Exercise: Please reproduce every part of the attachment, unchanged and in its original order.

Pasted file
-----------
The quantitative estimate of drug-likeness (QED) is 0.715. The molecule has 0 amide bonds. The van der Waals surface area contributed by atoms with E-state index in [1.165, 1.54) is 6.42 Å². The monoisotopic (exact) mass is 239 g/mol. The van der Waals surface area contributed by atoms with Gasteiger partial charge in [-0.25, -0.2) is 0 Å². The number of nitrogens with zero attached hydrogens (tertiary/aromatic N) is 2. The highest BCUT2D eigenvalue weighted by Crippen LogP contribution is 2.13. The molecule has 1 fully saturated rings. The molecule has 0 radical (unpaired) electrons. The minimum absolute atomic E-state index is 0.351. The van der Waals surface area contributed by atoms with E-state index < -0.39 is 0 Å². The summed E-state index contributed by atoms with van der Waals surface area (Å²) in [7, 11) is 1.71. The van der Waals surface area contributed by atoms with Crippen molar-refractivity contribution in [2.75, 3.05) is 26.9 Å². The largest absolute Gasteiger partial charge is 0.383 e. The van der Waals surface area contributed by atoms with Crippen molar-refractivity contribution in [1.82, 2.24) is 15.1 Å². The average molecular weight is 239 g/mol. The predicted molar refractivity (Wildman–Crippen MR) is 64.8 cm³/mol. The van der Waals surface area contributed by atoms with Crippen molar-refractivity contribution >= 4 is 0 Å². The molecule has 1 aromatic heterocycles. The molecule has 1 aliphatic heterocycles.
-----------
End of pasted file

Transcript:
The quantitative estimate of drug-likeness (QED) is 0.715. The molecule has 0 amide bonds. The van der Waals surface area contributed by atoms with E-state index in [1.165, 1.54) is 6.42 Å². The monoisotopic (exact) mass is 239 g/mol. The van der Waals surface area contributed by atoms with Gasteiger partial charge in [-0.25, -0.2) is 0 Å². The number of nitrogens with zero attached hydrogens (tertiary/aromatic N) is 2. The highest BCUT2D eigenvalue weighted by Crippen LogP contribution is 2.13. The molecule has 1 fully saturated rings. The molecule has 0 radical (unpaired) electrons. The minimum absolute atomic E-state index is 0.351. The van der Waals surface area contributed by atoms with E-state index < -0.39 is 0 Å². The summed E-state index contributed by atoms with van der Waals surface area (Å²) in [7, 11) is 1.71. The van der Waals surface area contributed by atoms with Crippen molar-refractivity contribution in [2.75, 3.05) is 26.9 Å². The largest absolute Gasteiger partial charge is 0.383 e. The van der Waals surface area contributed by atoms with Crippen molar-refractivity contribution in [1.82, 2.24) is 15.1 Å². The average molecular weight is 239 g/mol. The predicted molar refractivity (Wildman–Crippen MR) is 64.8 cm³/mol. The van der Waals surface area contributed by atoms with Crippen molar-refractivity contribution >= 4 is 0 Å². The molecule has 1 aromatic heterocycles. The molecule has 1 aliphatic heterocycles.